RUNX1 reduces the aggressive phenotype of breast cancer cells in vitro
It has been suggested that RUNX1 represses cancer-related genes and pathways in breast cancer cells (26, 27, 29). On the basis of these data and the results that RUNX1 level is decreased in our in vivo studies (Fig. 2B), we next addressed whether RUNX1 in malignant breast cancer cells reduces the aggressive phenotype. RUNX1 was ectopically expressed using a lentivirus delivery system (pLenti-CMV) in premalignant MCF10AT1 and highly aggressive malignant MCF10CA1a cells (Fig. 3A). Upon RUNX1 expression, Vimentin expression is decreased in both cell lines (Fig. 3A). However, E-cadherin expression was not affected by RUNX1 overexpression, suggesting that the cells have not fully transitioned back to epithelial-like stage.
Expressing RUNX1 in either MCF10AT1 or MCF10CA1a cells did not alter proliferation (Supplementary Fig. S2). To evaluate the effect of RUNX1 in regulation of migration and invasion capacities of the breast cancer cells in vitro, we used both scratch and Transwell assays to measure migration. Figure 3B shows representative images of the scratch assay, both at the time of the scratch and 48 hours (MCF10AT1) or 16 hours (MCF10CA1a) later. RUNX1 expression decreased the ability of breast cancer cells to migrate. These results were confirmed using the transwell migration assay (Fig. 3C). Invasion of both MCF10AT1 and MCF10CA1a cells were also significantly inhibited when RUNX1 was overexpressed (Fig. 3D). We conclude from these studies that loss of RUNX1 in MCF10A and cancer cells is detrimental in promoting EMT in vitro (29) and in vivo (Fig. 2B), whereas exogenous expression of RUNX1 suppresses the migration and invasion of breast cancer cells in vitro.
RUNX1 represses tumor growth in vivo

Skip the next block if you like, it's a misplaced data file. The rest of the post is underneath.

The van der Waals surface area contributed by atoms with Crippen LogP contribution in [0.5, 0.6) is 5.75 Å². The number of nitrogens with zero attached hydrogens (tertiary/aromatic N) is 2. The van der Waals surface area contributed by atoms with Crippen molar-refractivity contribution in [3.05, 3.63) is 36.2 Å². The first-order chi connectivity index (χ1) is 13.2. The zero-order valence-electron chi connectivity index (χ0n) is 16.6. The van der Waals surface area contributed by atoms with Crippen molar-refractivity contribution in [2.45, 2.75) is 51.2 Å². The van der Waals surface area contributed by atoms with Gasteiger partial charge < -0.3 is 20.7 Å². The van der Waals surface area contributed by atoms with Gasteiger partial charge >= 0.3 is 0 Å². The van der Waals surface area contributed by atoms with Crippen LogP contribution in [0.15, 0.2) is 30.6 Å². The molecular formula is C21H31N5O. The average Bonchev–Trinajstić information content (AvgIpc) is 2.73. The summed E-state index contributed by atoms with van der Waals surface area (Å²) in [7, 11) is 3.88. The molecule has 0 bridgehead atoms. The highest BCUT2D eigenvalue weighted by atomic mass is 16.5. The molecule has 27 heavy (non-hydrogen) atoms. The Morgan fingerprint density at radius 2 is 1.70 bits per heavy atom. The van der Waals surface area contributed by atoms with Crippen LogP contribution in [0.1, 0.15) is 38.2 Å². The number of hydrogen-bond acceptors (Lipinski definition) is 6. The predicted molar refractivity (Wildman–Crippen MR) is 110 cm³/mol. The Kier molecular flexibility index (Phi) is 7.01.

Together, our data above and the earlier studies demonstrate that RUNX1 has tumor suppresser activity in vitro. However, to date there are no studies showing that RUNX1 inhibits tumor growth in vivo. We tested the ability of RUNX1 to alter tumor growth in vivo by using the metastatic MCF10CA1a breast cancer cells. MCF10CA1a/EV (control) and MCF10CA1a/RUNX1-overexpressing cells carrying a luciferase reporter (experiment) were injected into the mammary fat pad of SCID mice. Eighteen days post injection, tumors appeared in the control mice, with an average volume of 63 mm3 (caliper measurement), while the experimental group had barely palpable tumors (Fig. 4A). At the endpoint of this experiment (4 weeks), we sacrificed the mice, excised the tumors, and measured tumor volume and weight (Fig. 4B and C). Mice injected with MCF10CA1a/OE RUNX1 cells had a significantly reduced tumor size (57%) and weight (47%) compared with tumors from control mice. Supplementary Figure S3A and S3B show the excised tumors and luminescence of tumors in all 7 mice from each group. MCF10CA1a cells with EV or overexpressing RUNX1 were validated before injection into the SCID mice (Supplementary Fig. S3C). Luminescence images of representative mice (Fig. 4D) confirm reduced tumor growth. Collectively, these data indicate that RUNX1 inhibits tumorigenesis and suppresses breast tumor growth in vivo.